The Securities and Exchange Board of India (Sebi) has asked fund houses to furnish data on all debt-oriented schemes launched in April-December 2008 as the capital market regulator suspects that many may not have adhered to proper accounting norms, said three persons with direct knowledge of the matter.
At least 870 fixed maturity plans (FMPs) were launched during this period by fund houses. Apart from them, other debt schemes, too, are being scanned by the regulator.
Debt funds invest in instruments such as certificates of deposit, commercial paper and pass-through certificates issued by banks and corporations.
Sebi has directed fund houses to furnish details of the types of instruments bought or sold, the names of the issuers of such instruments, the total amount invested and the amount rescheduled.
Typically, when a firm is not able to meet redemption of its debt paper placed with a fund house, it rolls it over for a fresh tenure and a revised interest rate, which is typically termed as “reschedulement”. During such events, investors may suffer as redemption payouts may get delayed.
Sebi has also asked fund houses to disclose whether an instrument was downgraded by their internal credit teams due to such rescheduling.
Mint has reviewed a copy of the letter sent by Sebi to the fund houses.
“Apart from managing assets, the asset managers also have a fiduciary duty. Sebi wants to ensure that none of the fund houses has transferred any loss to any scheme while handling the redemption pressure during that period,” said one of the persons.
None of the three officials wanted to be identified as the matter is a regulatory one and the letter sent to the firms is not in the public domain.
A Sebi official declined to comment for this story.
Sebi has also sought details of all non-performing assets under debt-oriented schemes and the provisioning made by the fund houses. The letter was sent to the fund houses in February and the process of evaluation is still on.
In the wake of the liquidity crisis that hit the global financial system in 2008, all categories of investors preferred to get into cash, leading to large-scale redemptions by mutual funds (MFs). To honour this, fund houses extensively used inter-scheme transfers. “While doing such transfers, it is possible that the fund houses may not have strictly adhered to all the rules,” said one of three persons cited above.
There are 43 fund houses in the Rs 7 trillion Indian asset-management industry. Traditionally, 60-70% of the industry’s assets have always been debt-oriented schemes.
In the second half of 2008, all cash-strapped financial services firms, including banks and asset management funds, were offering high returns on debt-oriented products to attract money from customers.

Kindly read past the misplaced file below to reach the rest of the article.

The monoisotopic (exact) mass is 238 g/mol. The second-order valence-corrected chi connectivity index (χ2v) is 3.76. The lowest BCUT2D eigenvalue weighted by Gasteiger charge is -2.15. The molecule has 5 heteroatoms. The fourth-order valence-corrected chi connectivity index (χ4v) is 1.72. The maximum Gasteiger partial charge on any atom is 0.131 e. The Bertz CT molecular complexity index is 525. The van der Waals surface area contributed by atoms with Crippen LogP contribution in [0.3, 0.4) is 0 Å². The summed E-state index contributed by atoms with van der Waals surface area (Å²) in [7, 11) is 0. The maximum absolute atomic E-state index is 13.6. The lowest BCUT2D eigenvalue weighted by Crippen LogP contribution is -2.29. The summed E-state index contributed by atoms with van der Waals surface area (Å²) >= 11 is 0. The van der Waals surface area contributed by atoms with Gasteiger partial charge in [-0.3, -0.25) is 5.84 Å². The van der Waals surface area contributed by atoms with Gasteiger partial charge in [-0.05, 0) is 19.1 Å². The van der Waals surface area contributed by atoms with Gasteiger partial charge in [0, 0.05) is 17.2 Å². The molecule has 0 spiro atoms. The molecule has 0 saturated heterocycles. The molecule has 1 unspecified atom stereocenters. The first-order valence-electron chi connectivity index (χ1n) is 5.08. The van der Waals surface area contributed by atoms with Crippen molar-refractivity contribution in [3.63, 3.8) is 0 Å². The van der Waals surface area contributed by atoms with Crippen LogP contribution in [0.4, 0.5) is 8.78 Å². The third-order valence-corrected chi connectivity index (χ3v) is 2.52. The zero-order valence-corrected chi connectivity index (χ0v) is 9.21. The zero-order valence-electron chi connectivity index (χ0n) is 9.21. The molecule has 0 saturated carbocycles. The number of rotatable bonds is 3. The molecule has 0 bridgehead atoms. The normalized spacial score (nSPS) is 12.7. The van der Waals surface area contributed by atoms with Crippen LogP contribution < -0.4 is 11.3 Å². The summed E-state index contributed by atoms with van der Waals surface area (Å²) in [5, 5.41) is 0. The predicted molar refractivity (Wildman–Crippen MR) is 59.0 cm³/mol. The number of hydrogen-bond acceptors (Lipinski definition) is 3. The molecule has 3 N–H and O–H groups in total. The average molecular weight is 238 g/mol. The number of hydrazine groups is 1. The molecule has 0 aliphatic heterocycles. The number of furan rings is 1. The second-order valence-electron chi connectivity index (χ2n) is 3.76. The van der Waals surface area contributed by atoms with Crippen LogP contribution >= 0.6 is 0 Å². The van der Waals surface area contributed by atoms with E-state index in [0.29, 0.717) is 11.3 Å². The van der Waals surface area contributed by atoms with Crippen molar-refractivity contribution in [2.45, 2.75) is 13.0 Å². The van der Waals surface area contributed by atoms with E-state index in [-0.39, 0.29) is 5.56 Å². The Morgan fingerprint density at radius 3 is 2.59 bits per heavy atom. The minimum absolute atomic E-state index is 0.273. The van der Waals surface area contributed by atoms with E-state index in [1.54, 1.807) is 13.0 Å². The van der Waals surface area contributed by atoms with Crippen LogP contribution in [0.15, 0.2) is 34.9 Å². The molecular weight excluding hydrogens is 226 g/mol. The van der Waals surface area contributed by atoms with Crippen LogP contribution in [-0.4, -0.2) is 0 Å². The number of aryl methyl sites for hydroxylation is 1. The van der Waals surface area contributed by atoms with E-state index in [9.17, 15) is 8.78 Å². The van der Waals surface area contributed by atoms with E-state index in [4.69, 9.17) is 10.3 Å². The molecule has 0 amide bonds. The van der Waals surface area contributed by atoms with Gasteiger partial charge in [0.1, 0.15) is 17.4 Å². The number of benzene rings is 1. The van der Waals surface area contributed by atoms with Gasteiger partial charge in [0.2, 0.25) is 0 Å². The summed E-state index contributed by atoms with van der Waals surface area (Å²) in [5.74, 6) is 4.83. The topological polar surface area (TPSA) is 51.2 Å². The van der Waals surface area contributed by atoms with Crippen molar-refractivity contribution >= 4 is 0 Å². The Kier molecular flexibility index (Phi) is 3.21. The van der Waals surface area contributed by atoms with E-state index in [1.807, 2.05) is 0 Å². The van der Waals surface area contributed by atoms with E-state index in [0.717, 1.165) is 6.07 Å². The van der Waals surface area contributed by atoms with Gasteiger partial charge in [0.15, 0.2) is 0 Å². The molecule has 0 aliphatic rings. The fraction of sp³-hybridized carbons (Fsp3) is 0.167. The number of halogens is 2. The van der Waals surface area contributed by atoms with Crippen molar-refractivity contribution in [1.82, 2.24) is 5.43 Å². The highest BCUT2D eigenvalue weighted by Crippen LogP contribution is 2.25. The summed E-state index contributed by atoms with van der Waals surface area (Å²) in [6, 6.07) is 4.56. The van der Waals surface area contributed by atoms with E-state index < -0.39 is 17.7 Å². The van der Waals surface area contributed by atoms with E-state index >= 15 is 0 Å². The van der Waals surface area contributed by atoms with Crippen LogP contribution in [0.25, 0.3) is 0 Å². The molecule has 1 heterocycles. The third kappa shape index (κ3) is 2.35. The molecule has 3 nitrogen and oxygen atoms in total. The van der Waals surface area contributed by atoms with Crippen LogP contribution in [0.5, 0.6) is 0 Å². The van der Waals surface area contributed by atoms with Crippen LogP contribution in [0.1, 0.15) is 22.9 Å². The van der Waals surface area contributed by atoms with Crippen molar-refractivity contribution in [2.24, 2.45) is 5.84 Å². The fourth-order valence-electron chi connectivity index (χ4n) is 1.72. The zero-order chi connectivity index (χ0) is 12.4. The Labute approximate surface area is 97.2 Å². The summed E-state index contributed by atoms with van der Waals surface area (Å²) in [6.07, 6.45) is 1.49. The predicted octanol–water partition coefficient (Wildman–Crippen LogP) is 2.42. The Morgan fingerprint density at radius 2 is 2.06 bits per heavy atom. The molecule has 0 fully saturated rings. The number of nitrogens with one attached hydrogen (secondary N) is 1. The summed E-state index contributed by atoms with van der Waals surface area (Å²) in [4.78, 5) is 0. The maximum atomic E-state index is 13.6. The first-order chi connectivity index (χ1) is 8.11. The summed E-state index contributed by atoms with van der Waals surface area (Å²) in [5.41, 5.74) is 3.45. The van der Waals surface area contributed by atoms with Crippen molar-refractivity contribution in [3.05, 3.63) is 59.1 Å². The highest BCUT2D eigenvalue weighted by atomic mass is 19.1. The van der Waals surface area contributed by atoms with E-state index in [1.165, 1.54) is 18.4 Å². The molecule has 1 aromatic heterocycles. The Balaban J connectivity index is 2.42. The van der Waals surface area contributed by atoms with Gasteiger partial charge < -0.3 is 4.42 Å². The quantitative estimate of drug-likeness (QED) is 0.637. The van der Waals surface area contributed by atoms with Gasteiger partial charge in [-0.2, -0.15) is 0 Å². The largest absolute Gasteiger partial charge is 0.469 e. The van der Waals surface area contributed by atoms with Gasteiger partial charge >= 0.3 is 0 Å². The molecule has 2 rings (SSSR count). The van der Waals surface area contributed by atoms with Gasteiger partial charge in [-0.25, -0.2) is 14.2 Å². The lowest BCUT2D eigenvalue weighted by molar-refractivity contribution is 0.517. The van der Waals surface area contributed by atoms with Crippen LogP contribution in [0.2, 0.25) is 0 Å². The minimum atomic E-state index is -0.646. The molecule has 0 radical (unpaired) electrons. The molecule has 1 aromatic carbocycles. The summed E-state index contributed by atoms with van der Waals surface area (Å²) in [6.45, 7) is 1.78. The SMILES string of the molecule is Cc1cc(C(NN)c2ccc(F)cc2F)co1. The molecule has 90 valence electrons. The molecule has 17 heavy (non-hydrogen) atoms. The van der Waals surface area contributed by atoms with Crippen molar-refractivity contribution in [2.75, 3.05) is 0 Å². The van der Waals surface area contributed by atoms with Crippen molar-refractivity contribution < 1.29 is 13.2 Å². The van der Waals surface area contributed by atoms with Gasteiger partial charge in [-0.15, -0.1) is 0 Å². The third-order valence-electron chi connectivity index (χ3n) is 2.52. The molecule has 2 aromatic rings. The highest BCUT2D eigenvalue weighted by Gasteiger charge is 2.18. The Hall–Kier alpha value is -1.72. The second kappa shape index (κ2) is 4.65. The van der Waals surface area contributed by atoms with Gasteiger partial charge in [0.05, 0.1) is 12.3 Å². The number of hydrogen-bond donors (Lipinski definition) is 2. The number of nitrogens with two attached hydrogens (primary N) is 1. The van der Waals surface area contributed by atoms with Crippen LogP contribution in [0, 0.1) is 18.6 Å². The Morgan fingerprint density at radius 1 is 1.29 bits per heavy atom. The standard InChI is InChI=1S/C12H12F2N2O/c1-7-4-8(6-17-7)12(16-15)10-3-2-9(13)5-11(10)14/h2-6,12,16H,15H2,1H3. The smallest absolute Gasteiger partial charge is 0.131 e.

Real estate firms, among the hardest hit at the time and facing an acute shortage of working capital, floated debt paper offering high returns. MFs had, in fact, started increasing their exposure to the sector even before the global meltdown sparked by the fall of Lehman Brothers. For instance, LIC Mutual Fund Asset Management Co. Ltd’s FMP Series 35 invested 86% in construction. About 25% of the corpus was invested in assets with a rating of less than AA.
There were several FMPs in the market that had their investments in low-rated scrips.
They also invested in scrips with maturities longer than the schemes themselves. For instance, a three-month FMP used to invest in scrips maturing after six months, technically causing asset-liability mismatches. To be sure, there was no ban on such investments at the time, but Sebi subsequently clamped down on them.
Real estate developers’ problems got compounded when investors made panic withdrawals from debt schemes that had exposure to the sector. This forced the realty firms to opt for a rollover of debt as they did not have enough money to return to bondholders.
When an FMP matures, it redeems underlying securities and pays the money back to investors. For FMPs and interval funds (closed-end income schemes that allow fresh inflows and redemptions at regular intervals), the crisis intensified when underlying assets weren’t enough to repay the principal at redemption time.
“Sponsors of the affected fund houses had to compensate the investors by paying them from their own pockets,” said an income fund manager, who did not want to be named. He also said some interval funds suffered from asset-liability mismatches as many investors used to roll over investments beyond the interval.